Know What You’re Looking For
CEB was impressed with the groundwork and planning CSX put into its hiring program. As the company’s goal was to hire finance professionals with communications and influencing skills, it started out by coming up with a set of 13 desired communications behaviors.
But not all of them are valued equally. They are ranked by the extent to which they can be learned through training and how critical they are to communicating insights. In fact, those behaviors deemed difficult to train for are the same ones thought of as providing the potential for great insight, and vice versa — sort of a “nature-vs.-nurture” struggle in which nature wins out.
CSX has identified five behaviors it considered most important:
- Articulates views in a clear and concise manner.
- Anticipates questions and prepares appropriate responses or answers.
- Uses narratives, like stories and analogies, to communicate messages.
- Presents compelling arguments to support positions.
- Constructively challenges business partner assumptions and goals.
Because CSX has done hundreds of case-study interviews since 2007 using the same case, the finance executives who sit on the panels have become adept at identifying those behaviors during the presentations, says Pelkey. When new people become involved in the evaluation process, it takes them about 10 to 20 interviews before they acquire that intuitive sense as well.
CSX also has a scorecard tool designed to take as much subjectivity out of the evaluation process as possible. Candidates are graded on the quality of their assumptions, analysis, presentation and final recommendations. There are several questions under each of those four areas, each of which counts for a certain number of possible points. The points are added up and the total equates to a final grade on a four-point scale.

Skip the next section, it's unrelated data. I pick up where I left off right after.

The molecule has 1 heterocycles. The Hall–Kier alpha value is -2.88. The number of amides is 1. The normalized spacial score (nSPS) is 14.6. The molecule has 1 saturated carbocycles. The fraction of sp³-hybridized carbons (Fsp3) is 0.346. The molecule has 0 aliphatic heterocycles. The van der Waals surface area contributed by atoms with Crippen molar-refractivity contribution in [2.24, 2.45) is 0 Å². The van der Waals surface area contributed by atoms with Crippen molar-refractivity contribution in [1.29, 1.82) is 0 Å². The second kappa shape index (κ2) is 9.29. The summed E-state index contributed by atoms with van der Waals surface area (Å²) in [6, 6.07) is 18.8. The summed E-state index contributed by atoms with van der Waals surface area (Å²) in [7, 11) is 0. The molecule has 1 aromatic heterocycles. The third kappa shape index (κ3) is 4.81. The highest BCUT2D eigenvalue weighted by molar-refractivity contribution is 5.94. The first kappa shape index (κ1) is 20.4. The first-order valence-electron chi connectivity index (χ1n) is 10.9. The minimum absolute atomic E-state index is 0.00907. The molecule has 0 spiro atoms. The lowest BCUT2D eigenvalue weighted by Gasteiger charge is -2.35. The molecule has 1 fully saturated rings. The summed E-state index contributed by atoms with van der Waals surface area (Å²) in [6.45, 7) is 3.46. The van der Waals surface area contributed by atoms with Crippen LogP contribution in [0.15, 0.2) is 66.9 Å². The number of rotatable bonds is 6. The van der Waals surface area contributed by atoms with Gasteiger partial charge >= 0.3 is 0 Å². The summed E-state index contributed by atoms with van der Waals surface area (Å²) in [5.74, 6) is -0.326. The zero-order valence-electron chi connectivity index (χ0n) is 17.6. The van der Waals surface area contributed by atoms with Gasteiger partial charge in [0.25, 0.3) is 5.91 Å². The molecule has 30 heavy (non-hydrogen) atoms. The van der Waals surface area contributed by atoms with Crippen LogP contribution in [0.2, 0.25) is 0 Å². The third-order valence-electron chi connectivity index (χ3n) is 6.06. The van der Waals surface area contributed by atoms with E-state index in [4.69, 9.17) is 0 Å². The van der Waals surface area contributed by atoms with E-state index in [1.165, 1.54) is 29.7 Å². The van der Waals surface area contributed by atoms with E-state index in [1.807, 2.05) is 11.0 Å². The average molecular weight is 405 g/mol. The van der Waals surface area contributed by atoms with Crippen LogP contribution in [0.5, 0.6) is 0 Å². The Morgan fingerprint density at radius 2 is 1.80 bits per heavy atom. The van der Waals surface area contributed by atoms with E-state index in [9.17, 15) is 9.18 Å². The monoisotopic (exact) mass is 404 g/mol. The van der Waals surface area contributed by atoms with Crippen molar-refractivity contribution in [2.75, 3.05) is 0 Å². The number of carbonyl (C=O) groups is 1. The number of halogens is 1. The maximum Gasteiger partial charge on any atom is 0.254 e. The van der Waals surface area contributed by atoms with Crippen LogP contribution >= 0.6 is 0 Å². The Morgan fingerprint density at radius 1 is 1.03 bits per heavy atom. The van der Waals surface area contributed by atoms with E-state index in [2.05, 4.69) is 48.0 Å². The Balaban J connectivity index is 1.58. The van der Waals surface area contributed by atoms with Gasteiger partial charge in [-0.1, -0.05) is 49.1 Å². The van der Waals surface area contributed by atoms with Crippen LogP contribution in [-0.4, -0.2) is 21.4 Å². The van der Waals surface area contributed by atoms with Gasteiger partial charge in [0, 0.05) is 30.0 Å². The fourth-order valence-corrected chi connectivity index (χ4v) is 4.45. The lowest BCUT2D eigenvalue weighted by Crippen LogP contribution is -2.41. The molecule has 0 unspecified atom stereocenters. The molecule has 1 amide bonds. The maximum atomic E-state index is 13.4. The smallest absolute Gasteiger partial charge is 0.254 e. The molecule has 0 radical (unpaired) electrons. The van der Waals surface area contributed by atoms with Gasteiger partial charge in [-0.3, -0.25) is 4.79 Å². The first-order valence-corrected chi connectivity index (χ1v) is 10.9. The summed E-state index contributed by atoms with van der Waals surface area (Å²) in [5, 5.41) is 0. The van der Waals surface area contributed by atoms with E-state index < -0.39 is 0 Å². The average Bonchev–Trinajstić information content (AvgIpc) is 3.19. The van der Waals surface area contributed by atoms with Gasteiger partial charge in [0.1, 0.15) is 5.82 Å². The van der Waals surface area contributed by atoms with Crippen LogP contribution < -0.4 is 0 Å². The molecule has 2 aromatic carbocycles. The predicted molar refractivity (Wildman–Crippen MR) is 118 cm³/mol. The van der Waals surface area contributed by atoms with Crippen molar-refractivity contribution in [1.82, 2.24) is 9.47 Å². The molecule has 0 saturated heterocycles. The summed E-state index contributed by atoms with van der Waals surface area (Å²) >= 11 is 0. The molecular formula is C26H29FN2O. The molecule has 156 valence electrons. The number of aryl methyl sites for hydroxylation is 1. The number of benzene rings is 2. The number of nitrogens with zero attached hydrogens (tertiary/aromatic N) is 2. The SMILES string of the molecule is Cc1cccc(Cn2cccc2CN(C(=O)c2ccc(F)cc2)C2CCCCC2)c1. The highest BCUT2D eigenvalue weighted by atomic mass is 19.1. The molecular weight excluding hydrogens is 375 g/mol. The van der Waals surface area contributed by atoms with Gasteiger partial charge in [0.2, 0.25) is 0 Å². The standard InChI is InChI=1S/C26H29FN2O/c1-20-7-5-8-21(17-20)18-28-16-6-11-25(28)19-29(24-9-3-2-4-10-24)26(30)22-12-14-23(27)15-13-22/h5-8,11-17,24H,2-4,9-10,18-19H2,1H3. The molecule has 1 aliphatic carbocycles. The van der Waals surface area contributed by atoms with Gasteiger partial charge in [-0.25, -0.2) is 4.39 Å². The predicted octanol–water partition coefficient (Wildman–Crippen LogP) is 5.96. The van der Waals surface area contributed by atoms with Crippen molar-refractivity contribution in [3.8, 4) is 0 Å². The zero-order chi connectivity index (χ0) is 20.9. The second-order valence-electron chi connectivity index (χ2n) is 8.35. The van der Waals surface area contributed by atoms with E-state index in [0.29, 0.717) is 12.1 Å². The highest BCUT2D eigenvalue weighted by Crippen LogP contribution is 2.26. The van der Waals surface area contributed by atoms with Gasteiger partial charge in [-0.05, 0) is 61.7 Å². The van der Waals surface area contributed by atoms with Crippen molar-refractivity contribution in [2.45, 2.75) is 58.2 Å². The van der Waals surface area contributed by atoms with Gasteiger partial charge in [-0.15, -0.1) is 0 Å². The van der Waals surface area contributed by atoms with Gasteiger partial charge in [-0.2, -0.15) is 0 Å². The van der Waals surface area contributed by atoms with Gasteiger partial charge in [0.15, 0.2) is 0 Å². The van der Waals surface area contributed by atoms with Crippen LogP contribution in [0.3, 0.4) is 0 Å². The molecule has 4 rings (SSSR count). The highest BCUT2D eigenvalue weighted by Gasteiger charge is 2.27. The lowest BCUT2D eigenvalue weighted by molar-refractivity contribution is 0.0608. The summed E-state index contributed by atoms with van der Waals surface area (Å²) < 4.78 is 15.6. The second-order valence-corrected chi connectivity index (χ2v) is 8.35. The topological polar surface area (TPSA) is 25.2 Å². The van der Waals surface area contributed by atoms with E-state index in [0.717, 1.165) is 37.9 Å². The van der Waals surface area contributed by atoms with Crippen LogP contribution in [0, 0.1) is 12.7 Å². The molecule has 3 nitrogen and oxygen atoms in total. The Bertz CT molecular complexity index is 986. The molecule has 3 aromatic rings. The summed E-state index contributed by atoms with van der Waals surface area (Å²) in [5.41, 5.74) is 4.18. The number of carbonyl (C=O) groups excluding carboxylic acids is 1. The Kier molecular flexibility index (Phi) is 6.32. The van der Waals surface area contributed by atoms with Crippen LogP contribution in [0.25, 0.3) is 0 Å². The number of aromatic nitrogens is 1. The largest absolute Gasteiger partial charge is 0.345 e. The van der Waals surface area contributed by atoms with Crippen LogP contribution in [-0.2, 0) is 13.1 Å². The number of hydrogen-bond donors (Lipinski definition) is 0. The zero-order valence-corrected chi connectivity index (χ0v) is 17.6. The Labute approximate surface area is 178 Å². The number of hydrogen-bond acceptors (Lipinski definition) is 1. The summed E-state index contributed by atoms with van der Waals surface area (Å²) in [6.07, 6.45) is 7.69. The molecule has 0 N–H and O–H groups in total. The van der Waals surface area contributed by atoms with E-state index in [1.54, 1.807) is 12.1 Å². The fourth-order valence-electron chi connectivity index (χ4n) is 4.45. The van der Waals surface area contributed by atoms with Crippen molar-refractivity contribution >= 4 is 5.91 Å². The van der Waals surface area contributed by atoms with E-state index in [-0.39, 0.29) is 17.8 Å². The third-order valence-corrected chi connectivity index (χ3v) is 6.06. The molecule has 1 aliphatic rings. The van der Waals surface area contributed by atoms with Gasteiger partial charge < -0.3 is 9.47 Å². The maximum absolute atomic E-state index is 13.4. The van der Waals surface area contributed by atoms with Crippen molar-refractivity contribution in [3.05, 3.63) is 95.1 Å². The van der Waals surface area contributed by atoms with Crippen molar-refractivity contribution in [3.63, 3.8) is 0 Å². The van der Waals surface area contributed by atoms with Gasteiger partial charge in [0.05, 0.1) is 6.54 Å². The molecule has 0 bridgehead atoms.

Virtually nobody has scored a 4.0, Pelkey notes. Most candidates that get hired record between a 3.0 and a 3.5.
“We find that many people get stuck in the minutiae,” says Pelkey. “They’re like, ‘Here, let me show you 60 different ratios.’ It’s just to show that they know how to calculate them, which may or may not be meaningful. It should be, how do you take the financial information we’ve given you to drill down to only what’s important for the case, and then persuade us to your recommendation?”
Of course, good persuaders might influence people in the wrong direction. Pelkey says CSX is looking for candidates who can operate in the middle of a spectrum. “At one side are people who drink the Kool-Aid, that whatever the business wants to do is always in the best interests of the company,” he says. “At the other side are people who think decisions should always be managed based on what the calculations say. We want somebody who is more balanced, who’s going to challenge assumptions and create dialogue.”